deep tissue massage

Massage therapy helps relieve tension that nestles in our muscles.

It also helps restore our sense of oneness with our body. Yet, when we call to call book a massage, we often forget that there are many types from which to choose. Let’s pick one that we specialize in at Health In Hands: Deep tissue massage.

The name gives some clues, some “deep” clues.

The technical definition of a deep tissue massage, according to MassageMag.com, is “a technique that focuses primarily on the deep layers of muscles and the fascia. Sometimes this technique involves the therapist using firmer pressure in order to reach these key areas and get them to release, which is why this particular massage is oftentimes recommended for people who are comfortable with a slightly more intense touch.”

So, how deep should your massage be?

A deep tissue massage provides that extra layer of pressure, which in turn, allows for greater release of stored-up stress and tension in your muscles, which like a domino effect, reverberate throughout your body. It’s especially beneficial after hours of computer work or labor that involves standing and reaching, where your upper body and lower body muscles go into somewhat of overdrive. A massage should never be painful. Your massage therapist will ask you at the beginning of the session what kind of pressure you prefer: light, medium, or heavy. During the massage, a check-in usually happens. Of course, some spots may be more sensitive than others. At any time during your massage – deep tissue or otherwise – you can always let your therapist know if the pressure needs to be adjusted; from deep to medium, and vice-versa.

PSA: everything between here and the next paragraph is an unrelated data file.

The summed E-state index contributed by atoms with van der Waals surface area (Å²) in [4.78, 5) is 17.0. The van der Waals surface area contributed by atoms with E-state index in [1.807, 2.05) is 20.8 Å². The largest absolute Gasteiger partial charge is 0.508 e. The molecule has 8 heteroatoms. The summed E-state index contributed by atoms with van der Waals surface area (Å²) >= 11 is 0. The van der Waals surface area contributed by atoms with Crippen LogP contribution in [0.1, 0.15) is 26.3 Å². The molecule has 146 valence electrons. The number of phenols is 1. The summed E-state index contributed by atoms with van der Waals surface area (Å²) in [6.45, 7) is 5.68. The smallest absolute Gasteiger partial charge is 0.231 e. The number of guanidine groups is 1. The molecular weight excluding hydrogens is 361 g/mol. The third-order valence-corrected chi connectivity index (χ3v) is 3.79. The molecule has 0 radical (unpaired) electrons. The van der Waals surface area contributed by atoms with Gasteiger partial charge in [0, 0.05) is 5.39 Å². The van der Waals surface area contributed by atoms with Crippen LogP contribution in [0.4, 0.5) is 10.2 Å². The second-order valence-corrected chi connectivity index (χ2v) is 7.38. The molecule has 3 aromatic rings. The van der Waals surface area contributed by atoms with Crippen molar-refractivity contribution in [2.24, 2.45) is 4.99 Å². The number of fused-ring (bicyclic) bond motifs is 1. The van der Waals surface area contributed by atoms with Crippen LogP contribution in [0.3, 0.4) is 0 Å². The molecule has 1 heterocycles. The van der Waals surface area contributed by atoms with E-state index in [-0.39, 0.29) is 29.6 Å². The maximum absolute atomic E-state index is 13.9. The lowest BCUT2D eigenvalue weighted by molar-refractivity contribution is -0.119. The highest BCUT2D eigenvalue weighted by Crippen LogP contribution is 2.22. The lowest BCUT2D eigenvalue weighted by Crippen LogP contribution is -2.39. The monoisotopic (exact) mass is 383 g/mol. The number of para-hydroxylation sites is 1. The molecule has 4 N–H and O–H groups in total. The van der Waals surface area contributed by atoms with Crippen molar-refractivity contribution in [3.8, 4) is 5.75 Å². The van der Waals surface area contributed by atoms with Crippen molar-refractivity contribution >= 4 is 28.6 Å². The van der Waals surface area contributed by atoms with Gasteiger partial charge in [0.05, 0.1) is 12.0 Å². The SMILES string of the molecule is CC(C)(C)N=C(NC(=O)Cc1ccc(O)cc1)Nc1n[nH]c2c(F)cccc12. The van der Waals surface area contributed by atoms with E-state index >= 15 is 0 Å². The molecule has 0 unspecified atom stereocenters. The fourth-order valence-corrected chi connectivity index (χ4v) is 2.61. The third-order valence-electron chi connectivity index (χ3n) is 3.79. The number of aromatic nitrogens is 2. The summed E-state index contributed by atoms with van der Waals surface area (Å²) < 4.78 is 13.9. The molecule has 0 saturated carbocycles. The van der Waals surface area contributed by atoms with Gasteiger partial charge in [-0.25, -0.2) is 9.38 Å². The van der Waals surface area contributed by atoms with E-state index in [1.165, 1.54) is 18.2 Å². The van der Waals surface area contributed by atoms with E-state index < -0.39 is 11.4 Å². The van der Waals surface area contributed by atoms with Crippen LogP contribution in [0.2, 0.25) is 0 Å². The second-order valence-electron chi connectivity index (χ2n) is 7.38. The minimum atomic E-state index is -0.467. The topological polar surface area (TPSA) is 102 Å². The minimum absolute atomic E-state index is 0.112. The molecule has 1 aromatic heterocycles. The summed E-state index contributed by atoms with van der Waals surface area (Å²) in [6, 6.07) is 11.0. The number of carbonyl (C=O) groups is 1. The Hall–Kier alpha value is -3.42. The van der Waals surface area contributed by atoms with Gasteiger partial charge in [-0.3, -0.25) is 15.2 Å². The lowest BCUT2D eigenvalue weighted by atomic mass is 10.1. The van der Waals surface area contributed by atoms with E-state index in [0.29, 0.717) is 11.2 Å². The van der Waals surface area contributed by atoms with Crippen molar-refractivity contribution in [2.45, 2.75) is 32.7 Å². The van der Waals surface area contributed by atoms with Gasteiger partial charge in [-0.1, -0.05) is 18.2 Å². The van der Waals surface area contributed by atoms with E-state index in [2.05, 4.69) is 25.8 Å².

If you find that you benefit from a deep tissue massage, keep it going with a spa membership.

Benefits and perks are deep, too.